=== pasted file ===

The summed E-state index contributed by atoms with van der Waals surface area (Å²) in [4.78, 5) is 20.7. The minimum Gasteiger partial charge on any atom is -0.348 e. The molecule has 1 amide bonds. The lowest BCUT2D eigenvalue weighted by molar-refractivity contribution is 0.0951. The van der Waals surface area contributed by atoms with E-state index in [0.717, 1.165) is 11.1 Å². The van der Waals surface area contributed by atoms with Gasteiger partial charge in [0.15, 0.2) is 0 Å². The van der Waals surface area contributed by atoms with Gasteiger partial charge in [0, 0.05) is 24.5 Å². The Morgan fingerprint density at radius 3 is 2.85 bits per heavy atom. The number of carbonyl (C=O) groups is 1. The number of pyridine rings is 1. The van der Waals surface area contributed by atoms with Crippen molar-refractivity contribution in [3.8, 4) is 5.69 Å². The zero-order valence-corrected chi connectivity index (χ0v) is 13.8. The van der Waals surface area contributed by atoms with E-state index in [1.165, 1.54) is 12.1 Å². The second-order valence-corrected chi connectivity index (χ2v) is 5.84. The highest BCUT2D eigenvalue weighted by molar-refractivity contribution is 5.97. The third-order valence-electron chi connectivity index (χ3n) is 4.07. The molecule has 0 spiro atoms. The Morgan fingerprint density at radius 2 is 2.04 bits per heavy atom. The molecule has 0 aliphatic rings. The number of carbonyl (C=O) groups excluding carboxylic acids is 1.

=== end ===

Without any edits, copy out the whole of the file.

The summed E-state index contributed by atoms with van der Waals surface area (Å²) in [4.78, 5) is 20.7. The minimum Gasteiger partial charge on any atom is -0.348 e. The molecule has 1 amide bonds. The lowest BCUT2D eigenvalue weighted by molar-refractivity contribution is 0.0951. The van der Waals surface area contributed by atoms with E-state index in [0.717, 1.165) is 11.1 Å². The van der Waals surface area contributed by atoms with Gasteiger partial charge in [0.15, 0.2) is 0 Å². The van der Waals surface area contributed by atoms with Gasteiger partial charge in [0, 0.05) is 24.5 Å². The Morgan fingerprint density at radius 3 is 2.85 bits per heavy atom. The number of carbonyl (C=O) groups is 1. The number of pyridine rings is 1. The van der Waals surface area contributed by atoms with Crippen molar-refractivity contribution in [3.8, 4) is 5.69 Å². The zero-order valence-corrected chi connectivity index (χ0v) is 13.8. The van der Waals surface area contributed by atoms with E-state index in [1.165, 1.54) is 12.1 Å². The second-order valence-corrected chi connectivity index (χ2v) is 5.84. The highest BCUT2D eigenvalue weighted by molar-refractivity contribution is 5.97. The third-order valence-electron chi connectivity index (χ3n) is 4.07. The molecule has 0 spiro atoms. The Morgan fingerprint density at radius 2 is 2.04 bits per heavy atom. The molecule has 0 aliphatic rings. The number of carbonyl (C=O) groups excluding carboxylic acids is 1.